CIA behind US request for UN information: report
The CIA asked US diplomats to gather information on United Nations Secretary-General Ban Ki-moon and other senior UN figures, The Guardian newspaper reported Thursday.
Documents released by the WikiLeaks website showed that US Secretary of State Hillary Clinton requested that diplomats at the UN seek intelligence about Ban's stance on Iran and the Middle East.
The July 31, 2009 cable also requested information on his "management and decision-making style".
According to the British newspaper, the US intelligence agency drew up the "wish list" of information and passed it on to the State Department.
The department then distributed tailored requests to its diplomats around the world, the report said.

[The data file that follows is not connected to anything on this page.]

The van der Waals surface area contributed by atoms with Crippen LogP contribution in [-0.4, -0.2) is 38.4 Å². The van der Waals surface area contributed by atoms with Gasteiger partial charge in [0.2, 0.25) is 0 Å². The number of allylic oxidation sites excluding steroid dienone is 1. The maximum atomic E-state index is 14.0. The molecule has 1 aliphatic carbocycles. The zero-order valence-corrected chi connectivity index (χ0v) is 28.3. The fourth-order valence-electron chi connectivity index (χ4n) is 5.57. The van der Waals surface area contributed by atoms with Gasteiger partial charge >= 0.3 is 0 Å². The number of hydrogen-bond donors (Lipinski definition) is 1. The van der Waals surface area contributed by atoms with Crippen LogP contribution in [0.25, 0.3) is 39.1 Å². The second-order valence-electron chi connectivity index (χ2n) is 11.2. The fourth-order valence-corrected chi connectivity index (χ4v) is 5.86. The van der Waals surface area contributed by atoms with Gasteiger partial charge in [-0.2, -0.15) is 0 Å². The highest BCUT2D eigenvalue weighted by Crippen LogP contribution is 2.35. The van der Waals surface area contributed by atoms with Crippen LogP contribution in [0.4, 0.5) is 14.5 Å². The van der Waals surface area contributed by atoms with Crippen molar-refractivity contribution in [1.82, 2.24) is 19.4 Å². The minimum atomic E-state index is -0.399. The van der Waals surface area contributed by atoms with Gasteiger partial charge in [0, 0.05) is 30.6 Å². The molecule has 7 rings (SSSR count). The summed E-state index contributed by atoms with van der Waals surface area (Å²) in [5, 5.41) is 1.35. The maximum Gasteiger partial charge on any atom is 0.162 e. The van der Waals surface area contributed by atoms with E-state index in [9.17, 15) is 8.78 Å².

The wish list is created annually by the manager of Humanint (human intelligence), a post created in 2005 by the administration of then-president George W. Bush to aid with intelligence co-ordination, the daily said.
The US government also asked for credit card numbers, email addresses, phone, fax and pager numbers and frequent-flyer account numbers for UN leaders, the leaked memo revealed.
A senior US intelligence official defended the data gathering exercise.
"It shouldn't surprise anyone that US officials at the United Nations seek information on how other nations view topics of mutual concern," the official said.
"No-one should think of American diplomats as spies. But our diplomats do, in fact, help add to our country's body of knowledge. That's logical and entirely appropriate, and they do so in strict accord with US law."
The official's remarks echoed those of State Department spokesman Philip Crowley, who spoke earlier Thursday.
"They are diplomats, they are not intelligence assets," said Crowley.
"They collect information that is of use in helping inform our policies and actions... the Secretary of State is not telling her diplomats to be spies."
© 2010 AFP